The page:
I've recently started working with WSL2 on my Windows machine, but have had trouble getting an X server to run. This is an issue for me because running Emacs with Evil keybindings under Windows Terminal I often find there's a lag in registering pressing escape which leads to some confusing issues (but vanilla Vim is fine). But having an X Server would also allows running any Linux graphical application under X.

As outlined in a StackOverflow answer there are three steps to getting this working:

  1. Enable WSL to access the X server on Windows Firewall
  2. Enable public access from an X11 Server
  3. Export the appropriate display variables from Linux

Allow WSL Access via Windows Firewall

WSL2 runs in a Virtual Machine, so network traffic looks like it's coming from another machine (as opposed to WSL1 where network traffic was local). This means that when we're trying to forward X from WSL2 to an X Server running in Windows it has to pass through the firewall. We'll enable this traffic to pass through the firewall, as described in cascadium. This is straightforward but requires a few steps.

Press the Windows Start Button and select "Firewall & Network Protection" (typing until it comes up). Then select "Advanded Settings".

Windows Network Advanced Settings

You may be asked at an Administrator prompt to allow this application to make changes to the system; allow it. Right click on "Inbound Rules" and select the option "Add Rule..."

Add firewall rule

We're going to open up Port 6000 for the X Server to communicate on. Under Rule Type select port and then click next. Select TCP Port 6000 and click next. Then click next through windows (allowing the connection and applying to all profiles) until the last screen, and then give it a reasonable name like "WSL2 X Access" and then Finish.

Opening Port 6000

This opens up the port to the whole internet, which is a security risk. We now need to narrow the scope so it's only open to WSL2.

Find the Rule you just created in the list of Inbound Rules, right click and select "Properties" Click the "Scope" tab, and under "Remote IP Addresses" click Add entering "172.16.0.0/12" under port. Then click Add again entering "192.168.0.0/16" under port. These are local subnets that may be used by WSL2.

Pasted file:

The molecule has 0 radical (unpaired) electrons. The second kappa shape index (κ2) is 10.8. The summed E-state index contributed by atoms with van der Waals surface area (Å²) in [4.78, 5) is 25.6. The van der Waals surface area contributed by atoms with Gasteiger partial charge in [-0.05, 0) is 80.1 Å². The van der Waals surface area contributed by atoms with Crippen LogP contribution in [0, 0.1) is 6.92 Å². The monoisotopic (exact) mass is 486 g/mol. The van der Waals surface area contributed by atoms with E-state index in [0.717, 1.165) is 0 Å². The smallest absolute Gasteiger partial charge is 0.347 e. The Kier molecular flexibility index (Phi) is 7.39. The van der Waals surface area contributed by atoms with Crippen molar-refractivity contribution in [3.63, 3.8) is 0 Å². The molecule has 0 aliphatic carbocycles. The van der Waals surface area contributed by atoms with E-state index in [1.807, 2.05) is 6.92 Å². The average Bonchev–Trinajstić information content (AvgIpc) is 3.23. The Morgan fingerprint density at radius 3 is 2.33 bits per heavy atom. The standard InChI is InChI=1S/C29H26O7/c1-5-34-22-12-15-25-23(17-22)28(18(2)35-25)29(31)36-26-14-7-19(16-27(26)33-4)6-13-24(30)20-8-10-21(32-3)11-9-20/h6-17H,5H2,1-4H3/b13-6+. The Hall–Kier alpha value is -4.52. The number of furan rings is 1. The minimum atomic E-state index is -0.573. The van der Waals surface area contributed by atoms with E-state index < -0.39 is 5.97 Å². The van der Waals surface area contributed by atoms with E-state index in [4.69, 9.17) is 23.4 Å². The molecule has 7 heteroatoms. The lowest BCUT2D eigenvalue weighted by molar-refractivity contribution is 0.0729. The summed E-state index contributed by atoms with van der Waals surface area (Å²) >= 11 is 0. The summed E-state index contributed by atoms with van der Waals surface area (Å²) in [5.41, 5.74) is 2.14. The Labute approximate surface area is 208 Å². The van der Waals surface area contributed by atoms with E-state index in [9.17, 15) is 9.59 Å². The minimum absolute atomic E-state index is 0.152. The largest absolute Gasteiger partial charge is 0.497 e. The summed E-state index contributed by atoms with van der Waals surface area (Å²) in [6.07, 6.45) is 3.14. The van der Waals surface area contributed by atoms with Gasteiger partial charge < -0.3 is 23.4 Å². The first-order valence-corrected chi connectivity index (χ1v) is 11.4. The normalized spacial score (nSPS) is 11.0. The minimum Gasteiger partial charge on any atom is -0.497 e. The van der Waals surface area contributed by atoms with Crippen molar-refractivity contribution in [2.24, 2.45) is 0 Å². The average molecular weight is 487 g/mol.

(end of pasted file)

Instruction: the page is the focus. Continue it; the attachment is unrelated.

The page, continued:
WSL Subnet

Now WSL2, and only WSL2, is able to send network traffic to Windows on port 6000, which we need for X.

Enable public access from an X11 Server

For the X11 Server it appears as if the traffic is coming from elsewhere so we have to enable publich access. Using VcXsrv via XLaunch this means checking the "Disable access control" on the "Extra settings" page.

Disable Access Control

Alternatively you can do this with the -ac command line parameter to the vcxsrv executable. Assuming it's installed in Program Files you could invoke it from Powershell as follows:

& 'C:\Program Files\VcXsrv\vcxsrv.exe' :0 -multiwindow -wgl -ac -silent-dup-error

This sets up a multiwindow display using Windows GL with disabled access control, and doesn't raise an error if this already exists (so it's safe to run multiple times).

Export appropriate display variables

Finally you need to export the DISPLAY to the corresponding port from Windows, and set LIBGL_ALWAYS_INDIRECT. You can add this to your .bashrc or similar.

export DISPLAY=$(awk '/nameserver / {print $2; exit}' /etc/resolv.conf 2>/dev/null):0
export LIBGL_ALWAYS_INDIRECT=1

Now you should be able to run applications.

Making the process smoother

I used this for Emacs 26 under WSL2, and it works perfect after disabling double buffering.

Once it's configured you can run it directly from Powershell running bash -c 'source ~/.bashrc; emacs'. Note that if you exported the dispaly variables in a local config file like .bashrc.local you have to source that file instead.

You could put this all together into a single shortcut that starts the display and executes the application:

C:\Windows\System32\WindowsPowerShell\v1.0\powershell.exe
  -windowstyle hidden
  -command & 'C:\Program Files\VcXsrv\vcxsrv.exe' :0
    -multiwindow -wgl -ac -silent-dup-error;
  "&{ bash -c \"source ~/.localrc; cd; emacs\" }"

Alternatively you could even launch a Window Manager and run all your linux applications from there.